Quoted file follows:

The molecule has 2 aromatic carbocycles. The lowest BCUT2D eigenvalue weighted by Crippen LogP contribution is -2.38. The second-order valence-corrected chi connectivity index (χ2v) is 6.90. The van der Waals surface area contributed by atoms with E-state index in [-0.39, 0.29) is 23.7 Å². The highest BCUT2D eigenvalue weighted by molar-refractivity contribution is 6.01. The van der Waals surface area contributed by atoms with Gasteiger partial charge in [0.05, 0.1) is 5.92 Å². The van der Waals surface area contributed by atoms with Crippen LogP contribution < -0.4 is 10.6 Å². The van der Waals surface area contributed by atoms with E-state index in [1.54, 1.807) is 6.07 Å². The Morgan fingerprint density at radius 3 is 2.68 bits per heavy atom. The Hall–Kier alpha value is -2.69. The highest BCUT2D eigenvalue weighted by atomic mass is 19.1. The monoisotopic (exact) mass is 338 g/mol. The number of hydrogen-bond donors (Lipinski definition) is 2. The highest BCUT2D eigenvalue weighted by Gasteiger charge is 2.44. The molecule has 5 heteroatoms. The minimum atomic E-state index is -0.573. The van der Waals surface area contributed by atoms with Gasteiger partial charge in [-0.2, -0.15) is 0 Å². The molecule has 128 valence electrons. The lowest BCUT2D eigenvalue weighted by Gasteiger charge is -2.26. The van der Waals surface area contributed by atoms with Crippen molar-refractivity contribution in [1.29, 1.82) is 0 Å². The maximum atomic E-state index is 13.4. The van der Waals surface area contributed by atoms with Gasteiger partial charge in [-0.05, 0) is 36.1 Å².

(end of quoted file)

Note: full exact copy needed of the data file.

The molecule has 2 aromatic carbocycles. The lowest BCUT2D eigenvalue weighted by Crippen LogP contribution is -2.38. The second-order valence-corrected chi connectivity index (χ2v) is 6.90. The van der Waals surface area contributed by atoms with E-state index in [-0.39, 0.29) is 23.7 Å². The highest BCUT2D eigenvalue weighted by molar-refractivity contribution is 6.01. The van der Waals surface area contributed by atoms with Gasteiger partial charge in [0.05, 0.1) is 5.92 Å². The van der Waals surface area contributed by atoms with Crippen LogP contribution < -0.4 is 10.6 Å². The van der Waals surface area contributed by atoms with E-state index in [1.54, 1.807) is 6.07 Å². The Morgan fingerprint density at radius 3 is 2.68 bits per heavy atom. The Hall–Kier alpha value is -2.69. The highest BCUT2D eigenvalue weighted by atomic mass is 19.1. The monoisotopic (exact) mass is 338 g/mol. The number of hydrogen-bond donors (Lipinski definition) is 2. The highest BCUT2D eigenvalue weighted by Gasteiger charge is 2.44. The molecule has 5 heteroatoms. The minimum atomic E-state index is -0.573. The van der Waals surface area contributed by atoms with Gasteiger partial charge in [-0.2, -0.15) is 0 Å². The molecule has 128 valence electrons. The lowest BCUT2D eigenvalue weighted by Gasteiger charge is -2.26. The van der Waals surface area contributed by atoms with Crippen molar-refractivity contribution in [1.29, 1.82) is 0 Å². The maximum atomic E-state index is 13.4. The van der Waals surface area contributed by atoms with Gasteiger partial charge in [-0.05, 0) is 36.1 Å².